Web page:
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Bush Proposes Allocating E-rate Funds by Formula

President Bush Jan. 23 proposed consolidating federal technology programs and allocating E-rate funds by formula as part of his education reform package.

President Bush Jan. 23 proposed consolidating federal technology programs and allocating E-rate funds by formula as part of his education reform package. 

In a document entitled "No Child Left Behind," Bush said his administration "believes schools should use technology as a tool to improve academic achievement, and that using the latest technology in the classroom should not be an end unto itself."

The president's multi-faceted package calls for consolidating technology grant programs and allocating them by formula, along with E-rate funds. That, the document said, will ensure "that schools will not have to submit multiple grant applications and incur the associated administrative burdens to obtain educational technology funding. Furthermore, a single program will facilitate comprehensive and integrated education technology strategies that target the specific needs of individual schools."

The document said funds would be targeted to "high-need schools, including rural schools and schools serving high percentages of low-income students."

"Burdensome paperwork requirements," it added, "will be eliminated by sending E-rate funds to schools by a formula instead of the current application process." The document proposed allowing funds to be used for purposes including software purchases and teacher training, along with wiring and technology infrastructure.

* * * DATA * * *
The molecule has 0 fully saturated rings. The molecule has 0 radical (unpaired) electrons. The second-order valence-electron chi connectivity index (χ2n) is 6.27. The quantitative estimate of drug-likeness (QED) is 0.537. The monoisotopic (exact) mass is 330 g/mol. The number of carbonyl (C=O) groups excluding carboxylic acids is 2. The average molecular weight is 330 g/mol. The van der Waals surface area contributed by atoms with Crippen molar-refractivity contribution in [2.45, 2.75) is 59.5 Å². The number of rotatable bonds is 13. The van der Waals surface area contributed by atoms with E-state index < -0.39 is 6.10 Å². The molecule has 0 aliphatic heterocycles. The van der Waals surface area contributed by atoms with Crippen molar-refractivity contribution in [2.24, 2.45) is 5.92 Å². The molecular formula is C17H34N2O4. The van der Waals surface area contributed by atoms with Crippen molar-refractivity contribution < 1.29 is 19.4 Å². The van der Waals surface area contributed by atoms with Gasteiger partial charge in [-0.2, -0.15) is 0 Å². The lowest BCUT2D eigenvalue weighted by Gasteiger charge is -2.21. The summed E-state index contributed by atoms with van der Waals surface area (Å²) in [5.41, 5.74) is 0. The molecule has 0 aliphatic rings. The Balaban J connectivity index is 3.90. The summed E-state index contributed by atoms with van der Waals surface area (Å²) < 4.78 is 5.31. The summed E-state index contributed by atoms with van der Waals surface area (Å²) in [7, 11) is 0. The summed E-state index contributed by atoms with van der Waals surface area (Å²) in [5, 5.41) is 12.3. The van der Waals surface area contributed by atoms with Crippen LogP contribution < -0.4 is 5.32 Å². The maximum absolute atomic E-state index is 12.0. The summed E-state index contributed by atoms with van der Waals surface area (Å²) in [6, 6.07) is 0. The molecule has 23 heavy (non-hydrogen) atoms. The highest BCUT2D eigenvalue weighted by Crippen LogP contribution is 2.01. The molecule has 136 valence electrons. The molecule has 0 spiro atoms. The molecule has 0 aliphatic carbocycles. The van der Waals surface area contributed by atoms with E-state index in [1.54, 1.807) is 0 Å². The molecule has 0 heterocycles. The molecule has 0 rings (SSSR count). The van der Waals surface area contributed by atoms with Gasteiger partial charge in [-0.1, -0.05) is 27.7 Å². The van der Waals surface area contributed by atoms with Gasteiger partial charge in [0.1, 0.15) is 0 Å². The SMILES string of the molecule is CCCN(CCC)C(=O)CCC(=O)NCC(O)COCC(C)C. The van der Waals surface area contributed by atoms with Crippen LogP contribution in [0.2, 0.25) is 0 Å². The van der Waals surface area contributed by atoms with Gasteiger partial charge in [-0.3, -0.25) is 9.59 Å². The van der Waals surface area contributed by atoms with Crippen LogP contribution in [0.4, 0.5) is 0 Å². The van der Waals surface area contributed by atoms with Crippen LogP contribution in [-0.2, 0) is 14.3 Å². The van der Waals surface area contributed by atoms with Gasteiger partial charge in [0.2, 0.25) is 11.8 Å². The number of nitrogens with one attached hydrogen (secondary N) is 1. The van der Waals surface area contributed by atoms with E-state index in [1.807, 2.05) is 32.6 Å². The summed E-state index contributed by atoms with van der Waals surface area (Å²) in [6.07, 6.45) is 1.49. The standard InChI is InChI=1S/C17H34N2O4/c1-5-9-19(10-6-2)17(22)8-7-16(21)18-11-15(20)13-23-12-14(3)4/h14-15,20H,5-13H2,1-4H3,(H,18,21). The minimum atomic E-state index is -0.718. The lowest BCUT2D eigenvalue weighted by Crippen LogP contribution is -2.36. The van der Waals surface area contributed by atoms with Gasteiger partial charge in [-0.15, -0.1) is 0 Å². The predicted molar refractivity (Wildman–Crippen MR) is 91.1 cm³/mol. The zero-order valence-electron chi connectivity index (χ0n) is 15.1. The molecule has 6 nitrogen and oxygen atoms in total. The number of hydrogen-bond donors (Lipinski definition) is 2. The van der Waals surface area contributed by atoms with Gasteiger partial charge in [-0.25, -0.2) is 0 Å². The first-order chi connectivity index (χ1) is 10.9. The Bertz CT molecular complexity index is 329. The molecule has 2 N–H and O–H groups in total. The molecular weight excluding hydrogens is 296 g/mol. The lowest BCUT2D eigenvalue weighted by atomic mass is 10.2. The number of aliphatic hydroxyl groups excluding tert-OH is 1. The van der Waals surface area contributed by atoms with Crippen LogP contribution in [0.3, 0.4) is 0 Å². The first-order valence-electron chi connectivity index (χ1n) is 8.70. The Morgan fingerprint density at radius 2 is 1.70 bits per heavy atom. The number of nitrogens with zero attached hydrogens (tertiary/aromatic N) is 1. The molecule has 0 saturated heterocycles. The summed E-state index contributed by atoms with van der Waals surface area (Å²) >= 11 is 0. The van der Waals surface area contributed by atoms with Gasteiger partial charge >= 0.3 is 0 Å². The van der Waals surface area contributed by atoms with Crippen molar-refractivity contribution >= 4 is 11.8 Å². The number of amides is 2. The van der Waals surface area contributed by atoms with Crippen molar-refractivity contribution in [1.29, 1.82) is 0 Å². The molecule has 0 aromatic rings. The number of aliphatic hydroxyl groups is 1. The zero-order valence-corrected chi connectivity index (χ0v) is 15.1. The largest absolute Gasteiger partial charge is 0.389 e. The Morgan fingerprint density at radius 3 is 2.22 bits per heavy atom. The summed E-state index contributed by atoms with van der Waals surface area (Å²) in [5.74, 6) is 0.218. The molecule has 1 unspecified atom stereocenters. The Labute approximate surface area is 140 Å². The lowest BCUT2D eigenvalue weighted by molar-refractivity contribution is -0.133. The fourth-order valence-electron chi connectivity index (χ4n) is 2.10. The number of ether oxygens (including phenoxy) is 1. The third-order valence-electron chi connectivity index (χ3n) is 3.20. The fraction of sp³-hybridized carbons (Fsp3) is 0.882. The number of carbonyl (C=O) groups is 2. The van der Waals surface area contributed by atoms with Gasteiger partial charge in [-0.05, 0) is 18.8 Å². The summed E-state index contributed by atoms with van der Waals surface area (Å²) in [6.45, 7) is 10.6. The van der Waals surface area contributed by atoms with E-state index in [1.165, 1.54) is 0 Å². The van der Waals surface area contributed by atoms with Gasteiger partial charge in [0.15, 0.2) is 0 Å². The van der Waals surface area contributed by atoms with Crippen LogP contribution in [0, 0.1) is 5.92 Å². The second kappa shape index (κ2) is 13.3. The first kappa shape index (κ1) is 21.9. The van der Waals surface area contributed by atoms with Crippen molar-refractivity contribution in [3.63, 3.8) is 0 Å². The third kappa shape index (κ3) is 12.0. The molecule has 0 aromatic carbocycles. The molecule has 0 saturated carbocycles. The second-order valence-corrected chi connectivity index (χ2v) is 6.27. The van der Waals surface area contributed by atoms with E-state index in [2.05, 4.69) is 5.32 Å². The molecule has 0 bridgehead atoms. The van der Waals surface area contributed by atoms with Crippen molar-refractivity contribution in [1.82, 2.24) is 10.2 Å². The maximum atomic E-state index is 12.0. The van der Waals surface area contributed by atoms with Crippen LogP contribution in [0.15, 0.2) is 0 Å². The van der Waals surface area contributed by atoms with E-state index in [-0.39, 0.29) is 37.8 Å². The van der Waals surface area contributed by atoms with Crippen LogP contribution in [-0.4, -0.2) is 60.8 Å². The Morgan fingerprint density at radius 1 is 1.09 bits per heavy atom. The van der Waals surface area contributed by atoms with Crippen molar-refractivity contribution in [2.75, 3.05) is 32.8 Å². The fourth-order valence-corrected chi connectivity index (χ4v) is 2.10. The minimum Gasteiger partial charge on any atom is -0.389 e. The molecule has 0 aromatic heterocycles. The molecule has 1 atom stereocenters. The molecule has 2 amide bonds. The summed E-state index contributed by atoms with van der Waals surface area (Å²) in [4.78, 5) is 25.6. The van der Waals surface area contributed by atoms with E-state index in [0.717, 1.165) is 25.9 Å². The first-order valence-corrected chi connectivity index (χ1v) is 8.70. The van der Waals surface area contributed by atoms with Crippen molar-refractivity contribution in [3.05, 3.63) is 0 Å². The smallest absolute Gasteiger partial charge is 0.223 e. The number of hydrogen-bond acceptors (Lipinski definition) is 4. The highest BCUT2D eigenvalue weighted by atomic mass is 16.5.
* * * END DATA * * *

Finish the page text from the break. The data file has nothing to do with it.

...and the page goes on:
The program also called for permitting funds to be used to purchase filters to enable schools to comply with the new Children's Internet Protection Act. Currently, e-rate funds cannot be used to purchase application software, teacher training or filters.

States would also be "encouraged to set performance goals to measure how federal technology funds are being used to improve student achievement."

Many of Bush's proposed reforms could be enacted through changes in the Elementary and Secondary Education Act, which Congress has been debating since its last session. The E-rate program, however, was created by the Telecommunications Act of 1996, which expanded the longtime Universal Service Fund to include the Schools and Libraries Program. While most educational technology programs are funded with budgeted appropriations, the E-rate program is supported by contributions to the USF from telecommunications companies, based on the level of their revenues.

Many of the limits on how E-rate funds can be used were based on the intent of the original legislation and the fact that telecommunications companies provide the funding for the program.

Rep. Billy Tauzin, R-LA, the new chairman of the House Commerce Committee, told The Washington Post Jan. 23 that he was interested in revisiting the 1996 Telecommunications Act because he believes that the FCC had not moved fast enough to open up new markets to the telephone companies.

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